Now that the Association of Performing Arts Presenters Conference is over (APAP) and its focus on how to make Irish music commercially viable, it is nice to return to paying attention to the everyday stalwarts who play a large part in keeping traditional music alive in so many quarters.
Over in New Jersey, the doyenne of traditional Irish music concerts and sessions at the Irish American Association of North Jersey (www.iaanj.org
), Iris Nevins, has another fascinating guest this Saturday, January 26, at 8 p.m. with box player Alan Morrisroe from Co. Mayo returning to familiar stomping grounds in Rockaway, New Jersey.
Morrisroe is one of those indefatigable musicians who not only seeks out chunes they want to play, but surround them with research and a genuine gra for the music that elevates them beyond just pleasurable listening. They become a powerful reflection on the Irish experience and how our heritage is handed down from generation to generation.
Nevins has taken a real shine to Morrisroe’s intense playing and commitment to his music, and has presented him a number of times and aided his research here in North America.
It was at one of his earlier concerts that I learned of his fascination with a Galway accordion player named Peter Conlon whose legacy may have been the equal of the legendary Michael Coleman, at least for those who follow Irish accordion music.
Morrisroe and Charlie Harris were fascinated by the box player, reared by Mayo parents just over the border in Gurrane as were many other great accordion players down through the years who were exposed to Conlon’s early recordings in America.
But thanks to prodigious work by Morrisroe, Harris and Gerry Clarke we now know the seismic work of J. Conlon (1892-1967), recording 50 Irish tunes on the melodeon in the very early days of the 20th century from 1917-1929. It was within five years of his landing in New York via Ellis Island with $25 in his pocket for his new life in America.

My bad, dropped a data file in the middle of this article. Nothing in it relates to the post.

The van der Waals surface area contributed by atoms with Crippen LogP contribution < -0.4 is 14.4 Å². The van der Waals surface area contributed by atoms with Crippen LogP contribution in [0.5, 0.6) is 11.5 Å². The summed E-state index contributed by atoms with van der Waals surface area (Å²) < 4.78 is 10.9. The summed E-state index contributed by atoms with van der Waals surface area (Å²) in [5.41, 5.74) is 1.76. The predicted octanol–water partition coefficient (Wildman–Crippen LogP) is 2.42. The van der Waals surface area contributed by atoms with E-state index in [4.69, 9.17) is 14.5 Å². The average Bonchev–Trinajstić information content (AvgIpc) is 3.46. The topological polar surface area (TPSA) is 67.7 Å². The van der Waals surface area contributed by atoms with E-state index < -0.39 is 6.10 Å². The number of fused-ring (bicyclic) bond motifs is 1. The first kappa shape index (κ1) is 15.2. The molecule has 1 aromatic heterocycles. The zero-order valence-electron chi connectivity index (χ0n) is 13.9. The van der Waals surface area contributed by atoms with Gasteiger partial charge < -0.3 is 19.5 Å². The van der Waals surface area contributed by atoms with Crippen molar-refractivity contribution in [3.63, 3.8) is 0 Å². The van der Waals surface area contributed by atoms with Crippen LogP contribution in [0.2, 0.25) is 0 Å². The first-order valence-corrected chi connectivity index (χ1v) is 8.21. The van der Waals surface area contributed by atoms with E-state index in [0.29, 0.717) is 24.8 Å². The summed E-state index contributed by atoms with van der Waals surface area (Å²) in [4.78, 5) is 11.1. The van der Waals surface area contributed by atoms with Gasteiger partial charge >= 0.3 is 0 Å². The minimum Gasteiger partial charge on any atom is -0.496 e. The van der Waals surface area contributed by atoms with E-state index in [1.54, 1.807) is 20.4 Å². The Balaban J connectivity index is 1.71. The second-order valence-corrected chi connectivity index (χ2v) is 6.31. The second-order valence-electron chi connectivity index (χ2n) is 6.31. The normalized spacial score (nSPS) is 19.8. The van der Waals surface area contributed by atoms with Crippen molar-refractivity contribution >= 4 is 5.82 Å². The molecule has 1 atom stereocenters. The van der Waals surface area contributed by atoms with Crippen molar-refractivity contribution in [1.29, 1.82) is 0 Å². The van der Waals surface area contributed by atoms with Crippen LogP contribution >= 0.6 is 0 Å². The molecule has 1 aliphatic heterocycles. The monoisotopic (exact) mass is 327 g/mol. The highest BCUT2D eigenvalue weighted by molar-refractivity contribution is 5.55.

His is a colorful tale told in a 44 page booklet enclosed in a two-CD collection of 47 of the tunes that Conlon recorded for respective record companies that displayed a mastery of his instrument and Irish music.
Entitled The Genius of Peter Conlon, it has just been published by Oldtime Records (www.oldtimerecords.com
) and for serious traditional Irish music historians, a very worthwhile acquisition to your personal collection. It sheds considerable light on a highly respected traditional musician who has influenced so many great box players who followed in his footsteps over the next century, and who was a man of mystery for many of us who didn’t know his colorful story.
Morrisroe will have much more detail to share out in New Jersey this Saturday and probably a few copies to purchase along with his own music.
It is well worth taking a musical pilgrimage out to Western New Jersey. Nevins and volunteers always put out a great spread of snacks to go along with their musical treats. And there is always a music session after the concerts.
Email Nevins at firstname.lastname@example.org
or phone 908-813-8617 for more info on the Alan Morrisroe experience.